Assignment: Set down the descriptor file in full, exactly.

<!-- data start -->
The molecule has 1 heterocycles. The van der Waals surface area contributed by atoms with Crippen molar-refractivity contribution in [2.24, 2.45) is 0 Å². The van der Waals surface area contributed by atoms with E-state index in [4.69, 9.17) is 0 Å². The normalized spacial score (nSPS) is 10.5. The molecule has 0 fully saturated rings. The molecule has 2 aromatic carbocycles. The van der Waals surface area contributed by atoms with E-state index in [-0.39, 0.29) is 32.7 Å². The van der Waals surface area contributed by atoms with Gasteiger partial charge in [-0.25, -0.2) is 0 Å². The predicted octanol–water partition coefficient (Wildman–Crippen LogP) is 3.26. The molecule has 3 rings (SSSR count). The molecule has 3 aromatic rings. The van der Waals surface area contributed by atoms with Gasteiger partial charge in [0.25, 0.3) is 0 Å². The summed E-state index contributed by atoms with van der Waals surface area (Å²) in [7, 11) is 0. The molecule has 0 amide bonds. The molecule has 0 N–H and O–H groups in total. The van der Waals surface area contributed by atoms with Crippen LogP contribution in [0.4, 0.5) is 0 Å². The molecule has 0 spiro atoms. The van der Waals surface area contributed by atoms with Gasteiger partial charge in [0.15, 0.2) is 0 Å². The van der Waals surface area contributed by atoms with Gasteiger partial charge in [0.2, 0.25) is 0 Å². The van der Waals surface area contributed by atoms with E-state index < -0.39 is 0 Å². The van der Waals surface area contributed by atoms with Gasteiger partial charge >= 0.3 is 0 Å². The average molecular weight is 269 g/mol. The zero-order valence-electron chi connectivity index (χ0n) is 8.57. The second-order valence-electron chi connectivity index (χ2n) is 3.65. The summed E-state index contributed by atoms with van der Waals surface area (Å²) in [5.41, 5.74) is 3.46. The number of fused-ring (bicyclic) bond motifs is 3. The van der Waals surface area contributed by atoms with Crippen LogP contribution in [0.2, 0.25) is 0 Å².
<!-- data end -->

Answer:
The molecule has 1 heterocycles. The van der Waals surface area contributed by atoms with Crippen molar-refractivity contribution in [2.24, 2.45) is 0 Å². The van der Waals surface area contributed by atoms with E-state index in [4.69, 9.17) is 0 Å². The normalized spacial score (nSPS) is 10.5. The molecule has 0 fully saturated rings. The molecule has 2 aromatic carbocycles. The van der Waals surface area contributed by atoms with E-state index in [-0.39, 0.29) is 32.7 Å². The van der Waals surface area contributed by atoms with Gasteiger partial charge in [-0.25, -0.2) is 0 Å². The predicted octanol–water partition coefficient (Wildman–Crippen LogP) is 3.26. The molecule has 3 rings (SSSR count). The molecule has 3 aromatic rings. The van der Waals surface area contributed by atoms with Gasteiger partial charge in [0.25, 0.3) is 0 Å². The summed E-state index contributed by atoms with van der Waals surface area (Å²) in [7, 11) is 0. The molecule has 0 amide bonds. The molecule has 0 N–H and O–H groups in total. The van der Waals surface area contributed by atoms with Crippen LogP contribution in [0.4, 0.5) is 0 Å². The molecule has 0 spiro atoms. The van der Waals surface area contributed by atoms with Gasteiger partial charge in [0.15, 0.2) is 0 Å². The van der Waals surface area contributed by atoms with Gasteiger partial charge in [0.2, 0.25) is 0 Å². The van der Waals surface area contributed by atoms with E-state index < -0.39 is 0 Å². The van der Waals surface area contributed by atoms with Gasteiger partial charge >= 0.3 is 0 Å². The average molecular weight is 269 g/mol. The zero-order valence-electron chi connectivity index (χ0n) is 8.57. The second-order valence-electron chi connectivity index (χ2n) is 3.65. The summed E-state index contributed by atoms with van der Waals surface area (Å²) in [5.41, 5.74) is 3.46. The number of fused-ring (bicyclic) bond motifs is 3. The van der Waals surface area contributed by atoms with Crippen LogP contribution in [0.2, 0.25) is 0 Å².